AR is still considered risqué, would your brand take a leap of faith?
Augmented Reality (AR) is a fast-growing industry and the potential for growth is limitless. The market is estimated to be worth US$225.77 billion by 2026. Should your brand take the leap? Amber Clarke explores with Kara Rubin.
When asking consumers about this technology, they will tell you about the latest Snapchat or Instagram filter, or that they played with a virtual cat. But AR offers us so much more – it can provide an experience that goes beyond entertainment. AR technology has been around since the late 1960s, however it’s yet to find its ‘sweet spot’. Unlike the now ubiquitous QR code, there’s been no COVID-fueled bubble creating the conditions to make it mainstream.
How AR is changing the consumer experience
Uniquely, AR changes the consumer experience by giving them access to something without ever having to leave their home or office – whether a virtual museum visit or a high-end flight simulator. With AR starting to find its marketing stride, it’s vital that businesses are prepared for this. Brands, services and companies need to start thinking about what kind of AR-enabled experiences they might want to create. It’s creating new adventures for consumers. Marketers need to know what changes they’ll need to stay in front.
AR isn’t just ‘exciting’, it’s practical. The potential that AR also brings us is a change in the way people work. AR has been used in advertising to target consumers and create immersive experiences. It has even been used to help people with chronic phobias, PTSD or those with disabilities increase their mobility.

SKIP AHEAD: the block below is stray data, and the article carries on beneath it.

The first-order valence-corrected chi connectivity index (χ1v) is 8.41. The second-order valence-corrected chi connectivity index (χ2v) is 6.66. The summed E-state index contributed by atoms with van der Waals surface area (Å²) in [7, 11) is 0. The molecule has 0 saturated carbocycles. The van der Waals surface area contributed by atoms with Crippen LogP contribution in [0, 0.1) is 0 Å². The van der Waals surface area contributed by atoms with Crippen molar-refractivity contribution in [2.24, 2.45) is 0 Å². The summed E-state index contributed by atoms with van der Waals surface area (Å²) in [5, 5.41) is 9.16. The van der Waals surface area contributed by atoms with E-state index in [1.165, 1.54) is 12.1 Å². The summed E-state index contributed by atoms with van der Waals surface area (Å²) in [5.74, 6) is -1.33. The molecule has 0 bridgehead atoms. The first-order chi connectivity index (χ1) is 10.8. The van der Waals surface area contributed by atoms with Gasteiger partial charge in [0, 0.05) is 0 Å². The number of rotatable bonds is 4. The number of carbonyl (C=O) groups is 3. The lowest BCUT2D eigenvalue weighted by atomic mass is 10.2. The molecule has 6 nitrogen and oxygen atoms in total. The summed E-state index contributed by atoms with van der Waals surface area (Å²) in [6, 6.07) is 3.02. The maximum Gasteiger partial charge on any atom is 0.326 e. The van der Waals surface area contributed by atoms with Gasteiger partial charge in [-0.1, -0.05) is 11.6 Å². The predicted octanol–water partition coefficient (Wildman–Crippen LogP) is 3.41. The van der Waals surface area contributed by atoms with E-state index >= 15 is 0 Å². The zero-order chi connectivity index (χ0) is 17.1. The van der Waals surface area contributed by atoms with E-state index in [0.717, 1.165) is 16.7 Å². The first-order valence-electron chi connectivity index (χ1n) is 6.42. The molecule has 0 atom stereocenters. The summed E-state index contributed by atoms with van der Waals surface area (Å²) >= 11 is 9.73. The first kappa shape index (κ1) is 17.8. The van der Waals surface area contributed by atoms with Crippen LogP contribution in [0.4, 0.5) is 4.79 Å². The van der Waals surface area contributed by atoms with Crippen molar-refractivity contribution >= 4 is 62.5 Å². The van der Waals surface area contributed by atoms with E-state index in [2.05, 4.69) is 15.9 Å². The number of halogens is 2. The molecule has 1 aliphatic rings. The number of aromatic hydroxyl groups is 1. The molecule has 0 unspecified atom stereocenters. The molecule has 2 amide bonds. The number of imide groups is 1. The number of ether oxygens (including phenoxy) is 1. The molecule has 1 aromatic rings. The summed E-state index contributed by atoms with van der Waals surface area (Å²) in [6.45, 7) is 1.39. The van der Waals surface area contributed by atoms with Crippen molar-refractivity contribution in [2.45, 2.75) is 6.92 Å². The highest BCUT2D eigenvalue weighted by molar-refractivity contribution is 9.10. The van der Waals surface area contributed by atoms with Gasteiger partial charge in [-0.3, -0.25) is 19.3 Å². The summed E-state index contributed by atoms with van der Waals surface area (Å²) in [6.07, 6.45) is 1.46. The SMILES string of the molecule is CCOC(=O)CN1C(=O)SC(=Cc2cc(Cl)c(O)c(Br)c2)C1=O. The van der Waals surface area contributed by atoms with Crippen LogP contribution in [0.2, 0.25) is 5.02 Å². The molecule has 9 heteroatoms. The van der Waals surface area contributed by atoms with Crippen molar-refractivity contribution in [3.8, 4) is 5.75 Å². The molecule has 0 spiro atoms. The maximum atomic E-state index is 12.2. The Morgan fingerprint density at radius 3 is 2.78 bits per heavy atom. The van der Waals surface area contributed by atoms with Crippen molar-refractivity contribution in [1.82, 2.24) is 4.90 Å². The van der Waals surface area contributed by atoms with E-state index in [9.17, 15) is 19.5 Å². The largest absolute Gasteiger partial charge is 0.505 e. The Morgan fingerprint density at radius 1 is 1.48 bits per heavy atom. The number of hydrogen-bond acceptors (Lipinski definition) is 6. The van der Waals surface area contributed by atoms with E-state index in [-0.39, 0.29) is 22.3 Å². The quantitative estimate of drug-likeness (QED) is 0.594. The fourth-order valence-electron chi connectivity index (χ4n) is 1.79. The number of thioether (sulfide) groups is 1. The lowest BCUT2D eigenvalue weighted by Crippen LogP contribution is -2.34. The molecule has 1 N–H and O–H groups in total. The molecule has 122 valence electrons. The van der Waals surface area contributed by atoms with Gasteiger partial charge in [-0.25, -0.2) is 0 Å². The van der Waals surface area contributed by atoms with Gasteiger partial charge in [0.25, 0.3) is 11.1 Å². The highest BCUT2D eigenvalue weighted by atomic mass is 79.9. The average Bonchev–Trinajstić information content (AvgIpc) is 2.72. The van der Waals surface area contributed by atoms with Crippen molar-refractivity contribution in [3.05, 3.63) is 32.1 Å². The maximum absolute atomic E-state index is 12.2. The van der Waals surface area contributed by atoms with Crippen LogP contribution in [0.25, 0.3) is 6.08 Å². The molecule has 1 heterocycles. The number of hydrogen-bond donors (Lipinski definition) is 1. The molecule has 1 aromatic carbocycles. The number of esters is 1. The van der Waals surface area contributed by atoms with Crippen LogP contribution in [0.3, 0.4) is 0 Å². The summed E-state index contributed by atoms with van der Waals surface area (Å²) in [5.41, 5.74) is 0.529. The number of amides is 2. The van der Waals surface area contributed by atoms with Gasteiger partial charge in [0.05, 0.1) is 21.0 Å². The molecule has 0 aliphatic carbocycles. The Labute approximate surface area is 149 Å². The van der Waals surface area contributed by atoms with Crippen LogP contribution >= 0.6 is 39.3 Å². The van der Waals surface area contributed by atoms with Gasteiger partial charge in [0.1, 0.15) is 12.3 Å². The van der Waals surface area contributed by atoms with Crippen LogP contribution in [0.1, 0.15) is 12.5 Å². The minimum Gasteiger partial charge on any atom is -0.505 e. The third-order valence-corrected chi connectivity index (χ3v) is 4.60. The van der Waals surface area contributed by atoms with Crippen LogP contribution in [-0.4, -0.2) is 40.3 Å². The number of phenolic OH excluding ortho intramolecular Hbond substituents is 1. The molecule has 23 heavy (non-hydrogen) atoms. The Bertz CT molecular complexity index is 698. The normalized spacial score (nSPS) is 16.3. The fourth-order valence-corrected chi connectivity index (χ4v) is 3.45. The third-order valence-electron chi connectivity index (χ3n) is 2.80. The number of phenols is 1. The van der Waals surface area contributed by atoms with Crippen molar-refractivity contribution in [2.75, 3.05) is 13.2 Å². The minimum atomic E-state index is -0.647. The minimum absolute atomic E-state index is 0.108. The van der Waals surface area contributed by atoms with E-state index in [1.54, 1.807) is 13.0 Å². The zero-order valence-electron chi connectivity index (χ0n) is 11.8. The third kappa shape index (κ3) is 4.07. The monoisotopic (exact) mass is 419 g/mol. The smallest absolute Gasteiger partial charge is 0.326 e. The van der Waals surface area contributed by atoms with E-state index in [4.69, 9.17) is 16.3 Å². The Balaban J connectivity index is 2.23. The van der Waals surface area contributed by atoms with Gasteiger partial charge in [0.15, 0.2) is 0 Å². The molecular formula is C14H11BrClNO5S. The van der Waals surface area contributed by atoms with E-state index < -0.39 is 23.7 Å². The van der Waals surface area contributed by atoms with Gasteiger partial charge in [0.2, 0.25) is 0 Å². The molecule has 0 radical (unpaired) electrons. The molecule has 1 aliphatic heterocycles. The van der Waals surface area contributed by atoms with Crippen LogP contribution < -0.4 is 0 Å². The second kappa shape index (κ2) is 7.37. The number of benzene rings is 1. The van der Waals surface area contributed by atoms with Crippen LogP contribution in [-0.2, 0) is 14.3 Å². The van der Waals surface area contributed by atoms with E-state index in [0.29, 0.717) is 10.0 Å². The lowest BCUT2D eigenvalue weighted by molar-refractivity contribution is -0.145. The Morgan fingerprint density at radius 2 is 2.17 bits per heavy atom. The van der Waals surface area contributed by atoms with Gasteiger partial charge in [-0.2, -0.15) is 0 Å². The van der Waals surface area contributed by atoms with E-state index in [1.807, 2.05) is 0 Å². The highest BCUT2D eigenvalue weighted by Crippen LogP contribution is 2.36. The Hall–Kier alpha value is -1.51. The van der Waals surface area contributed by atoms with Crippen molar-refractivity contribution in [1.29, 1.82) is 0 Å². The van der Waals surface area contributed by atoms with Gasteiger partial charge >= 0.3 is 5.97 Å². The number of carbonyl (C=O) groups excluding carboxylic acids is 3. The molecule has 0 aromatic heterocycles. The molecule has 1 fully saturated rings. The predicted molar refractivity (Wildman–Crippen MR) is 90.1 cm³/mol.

Using AR for sustainability
Increasingly interested in sustainability consumers like knowing where products come from. But, it’s hard to showcase all of that on the packaging. AR means you can put this power into the hands of interested consumers. How? By blending some of AR’s educational capabilities with creativity and digital innovation.
JUST Water has used AR to build a link with empowered and educated consumers through smart, AR-enabled packaging. We know that the more educated our consumers are through these experiences, the more likely they are to make a better choice for the environment.
Making the topic of sustainability relevant and important to consumers, beyond just a better product purchase, can be difficult for brands. Although there are press releases and websites, in this case, the act of purchasing the product meant that consumers were already holding a direct link to the positioning, commitment and purpose to life before their very eyes – the JUST carton.
In addition, there is a QR code on the cartons connecting the consumer directly to both their purchase and the beneficial action, strengthening their role in reaching sustainable goals. The AR experience brought this to life in a more emotional, immersive manner. Highly personal experiences result in brand loyalty.
JUST is continually pushing boundaries to share the idea that every small decision can make a positive impact in the world. Working with AR content we’ve just launched, is yet another example of how we’re attempting to convey that message in an interactive, engaging, unexpected manner.
AR, although still in its infancy when it comes to fully integrated marketing, is the way forward. In a world that has a mountain of challenges to overcome and connection is more important than ever, how is your industry going to embrace AR in order to stay competitive?
Amber Clarke is from Miroma Project Factory and Kara Rubin is the vice president, brand and product strategy at JUST water.